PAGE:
**Dozens of studies and millions of backtests clearly and unequivocally show that most technical analysis indicators simply do not work (meaning they cannot beat the benchmark). However, there are a few exceptions.**

The popularity of technical analysis among individual investors stems not from its effectiveness, but from its easy accessibility.

Every broker provides the ability to draw colorful lines on stock price charts, and the interpretation of individual lines is perhaps the best-described field of “finance” on the internet.

To learn the principles of technical analysis, you don’t really need any knowledge or experience. You don’t even need to know English or the basics of economics. You don’t need to read boring financial statements or know the difference between EBITDA and EPS.

Thanks to technical analysis, the entry barrier to the world of investment has been set very low. A few strokes of the cursor on the chart are enough to know what to buy and what to sell, right?

Well, not really, because the stock market is more than just geometry.

## How to take advantage of the technical analysis?

Despite the above reservations, technical analysis can be useful, provided that we use it for what it was created for, which is… to determine a good entry point to the market.

The role of fundamental analysis, therefore, is to answer the question of what is worth buying, and the role of technical analysis – when to buy it. In this respect, looking at the behavior of the stock price can indeed be helpful. The problem, however, is that technical analysis will indicate convenient entry points even for the worst stocks in the world.

The GIGO (garbage in, garbage out) rule applies here, meaning that if we feed any model with garbage data, we will also get garbage results at the output. That is why technical analysis alone will not help us earn any money, but when applied to the right company, it can help choose the optimal moment to buy that company.

## Why some indicators actually do work?

People behave similarly in similar situations. Always. Everywhere. Region and culture do not matter. If there is an accident on the street, a crowd of onlookers will gather around the scene in a moment. If, on the other hand, a tiger jumps out onto the street, people will scatter instantly. Residents of Tokyo, Warsaw, and New York will react the same way to the same stimuli (accident, tiger). By learning to recognize specific patterns, you can learn to predict with high probability how people will behave in specific situations.

The stock market is made up of investors. Stock prices do not change by themselves, but their movements up and down are caused by human behavior – fund managers, algorithm writers, investment bankers, and family offices, as well as a whole host of individual investors. This is important because recognizing past behavior patterns will allow us to somewhat predict future behavior.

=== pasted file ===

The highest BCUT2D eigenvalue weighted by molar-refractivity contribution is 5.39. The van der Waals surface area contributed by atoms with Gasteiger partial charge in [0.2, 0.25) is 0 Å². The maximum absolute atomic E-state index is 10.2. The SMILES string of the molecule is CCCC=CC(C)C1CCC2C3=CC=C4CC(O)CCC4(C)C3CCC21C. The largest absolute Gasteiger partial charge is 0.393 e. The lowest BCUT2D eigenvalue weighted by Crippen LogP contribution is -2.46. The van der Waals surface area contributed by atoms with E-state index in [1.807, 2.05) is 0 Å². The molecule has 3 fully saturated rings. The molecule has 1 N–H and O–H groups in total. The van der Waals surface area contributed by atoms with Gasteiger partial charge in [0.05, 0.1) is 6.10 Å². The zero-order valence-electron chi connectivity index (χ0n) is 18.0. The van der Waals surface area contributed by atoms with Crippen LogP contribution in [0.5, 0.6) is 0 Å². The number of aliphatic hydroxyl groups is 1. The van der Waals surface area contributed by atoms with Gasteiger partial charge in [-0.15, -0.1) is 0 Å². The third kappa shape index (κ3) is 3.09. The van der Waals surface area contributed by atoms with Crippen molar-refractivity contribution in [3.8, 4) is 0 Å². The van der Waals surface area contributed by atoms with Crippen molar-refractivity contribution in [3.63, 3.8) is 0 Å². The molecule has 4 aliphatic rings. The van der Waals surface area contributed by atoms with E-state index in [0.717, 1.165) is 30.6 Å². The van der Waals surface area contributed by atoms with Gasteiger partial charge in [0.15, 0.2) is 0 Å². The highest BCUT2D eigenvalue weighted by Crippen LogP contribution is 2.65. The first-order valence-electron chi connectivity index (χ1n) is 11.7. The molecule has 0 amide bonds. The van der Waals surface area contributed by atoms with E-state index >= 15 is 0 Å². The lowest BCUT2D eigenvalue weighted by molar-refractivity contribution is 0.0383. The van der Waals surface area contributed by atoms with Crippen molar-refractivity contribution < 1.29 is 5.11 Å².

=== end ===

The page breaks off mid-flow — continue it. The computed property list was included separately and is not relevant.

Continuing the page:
Entire books have been written about candlestick formations and their interpretation, so there is no need to describe them here again, but it is worth noting that the most popular formations (patterns of behavior) include double and triple bottoms or tops, all support and resistance lines, and breakouts from triangles or rectangles.

However, we should remember that interpreting what we see on the chart is more of an art than a science. There is no point in forcibly looking for something that is not visible at first glance because technical analysis will only work when all investors look at the same picture and, moreover, interpret it in the same way. The effectiveness of technical analysis in selecting good moments to enter the market is based solely on the mechanism of a self-fulfilling prophecy. If the majority of investors see a support line on the chart, from which the stock price has already bounced twice during the previous year, it is very likely that the third potential correction will also end at this point. Why? Because as soon as the price reaches the same level it previously bounced from, some investors will consider it a good moment to add shares to their portfolio, and as a result, they will cause a slight rebound and an upward movement.

Seeing that the shares are indeed starting to bounce off the same level for the third time, more investors (including algorithms) will join the market, causing an even more dynamic rebound that even the biggest skeptics will not resist.

## What about momentum indicators?

To assess what is happening with the stock price, ready-made indicators, based mainly on processing data on the strength of the upward or downward momentum, also prove helpful.

If we are currently dealing with a weakening upward momentum (prices continue to rise but at an increasingly slower pace), it means the fading determination of the demand side. This, in turn, can be interpreted as all those who wanted to buy specific shares already did so. Therefore, since there are slowly starting to be fewer new interested parties, the first investors may come up with the idea to realize profits and start getting rid of their shares.

What this means for stock prices is no secret to anyone. Indicators based on momentum will also allow us to determine when the prices of particular stocks have risen too strongly and too quickly, which may also prove to be a contrarian reading, suggesting an upcoming short-term reversal of the growth trend.